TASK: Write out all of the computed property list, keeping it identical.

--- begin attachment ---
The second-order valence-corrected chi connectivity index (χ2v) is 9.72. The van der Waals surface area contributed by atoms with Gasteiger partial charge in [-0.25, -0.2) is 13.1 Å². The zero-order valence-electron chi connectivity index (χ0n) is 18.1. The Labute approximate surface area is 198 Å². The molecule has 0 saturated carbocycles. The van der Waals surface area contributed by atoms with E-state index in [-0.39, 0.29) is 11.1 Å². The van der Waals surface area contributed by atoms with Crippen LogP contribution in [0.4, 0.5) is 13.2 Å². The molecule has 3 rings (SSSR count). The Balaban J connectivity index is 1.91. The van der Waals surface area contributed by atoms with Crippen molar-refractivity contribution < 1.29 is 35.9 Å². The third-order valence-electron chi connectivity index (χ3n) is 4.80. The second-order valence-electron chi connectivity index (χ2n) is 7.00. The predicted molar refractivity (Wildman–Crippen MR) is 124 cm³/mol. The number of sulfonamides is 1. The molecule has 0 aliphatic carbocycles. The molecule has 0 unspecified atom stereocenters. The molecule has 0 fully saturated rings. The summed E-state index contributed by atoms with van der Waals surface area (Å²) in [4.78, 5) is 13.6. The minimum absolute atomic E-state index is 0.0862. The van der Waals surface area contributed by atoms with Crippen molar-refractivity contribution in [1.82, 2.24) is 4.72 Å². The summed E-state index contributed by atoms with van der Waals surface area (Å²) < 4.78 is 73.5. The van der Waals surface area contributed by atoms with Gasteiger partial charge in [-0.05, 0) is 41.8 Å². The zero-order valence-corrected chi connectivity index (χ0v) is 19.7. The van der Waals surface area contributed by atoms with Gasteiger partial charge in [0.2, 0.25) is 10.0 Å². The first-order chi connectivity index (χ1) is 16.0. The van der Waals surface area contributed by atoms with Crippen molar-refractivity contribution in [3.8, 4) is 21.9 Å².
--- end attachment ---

The second-order valence-corrected chi connectivity index (χ2v) is 9.72. The van der Waals surface area contributed by atoms with Gasteiger partial charge in [-0.25, -0.2) is 13.1 Å². The zero-order valence-electron chi connectivity index (χ0n) is 18.1. The Labute approximate surface area is 198 Å². The molecule has 0 saturated carbocycles. The van der Waals surface area contributed by atoms with E-state index in [-0.39, 0.29) is 11.1 Å². The van der Waals surface area contributed by atoms with Crippen LogP contribution in [0.4, 0.5) is 13.2 Å². The molecule has 3 rings (SSSR count). The Balaban J connectivity index is 1.91. The van der Waals surface area contributed by atoms with Crippen molar-refractivity contribution < 1.29 is 35.9 Å². The third-order valence-electron chi connectivity index (χ3n) is 4.80. The second-order valence-electron chi connectivity index (χ2n) is 7.00. The predicted molar refractivity (Wildman–Crippen MR) is 124 cm³/mol. The number of sulfonamides is 1. The molecule has 0 aliphatic carbocycles. The molecule has 0 unspecified atom stereocenters. The molecule has 0 fully saturated rings. The summed E-state index contributed by atoms with van der Waals surface area (Å²) in [4.78, 5) is 13.6. The minimum absolute atomic E-state index is 0.0862. The van der Waals surface area contributed by atoms with Crippen molar-refractivity contribution in [1.82, 2.24) is 4.72 Å². The summed E-state index contributed by atoms with van der Waals surface area (Å²) < 4.78 is 73.5. The van der Waals surface area contributed by atoms with Gasteiger partial charge in [-0.05, 0) is 41.8 Å². The zero-order valence-corrected chi connectivity index (χ0v) is 19.7. The van der Waals surface area contributed by atoms with Gasteiger partial charge in [0.2, 0.25) is 10.0 Å². The first-order chi connectivity index (χ1) is 16.0. The van der Waals surface area contributed by atoms with Crippen molar-refractivity contribution in [3.8, 4) is 21.9 Å².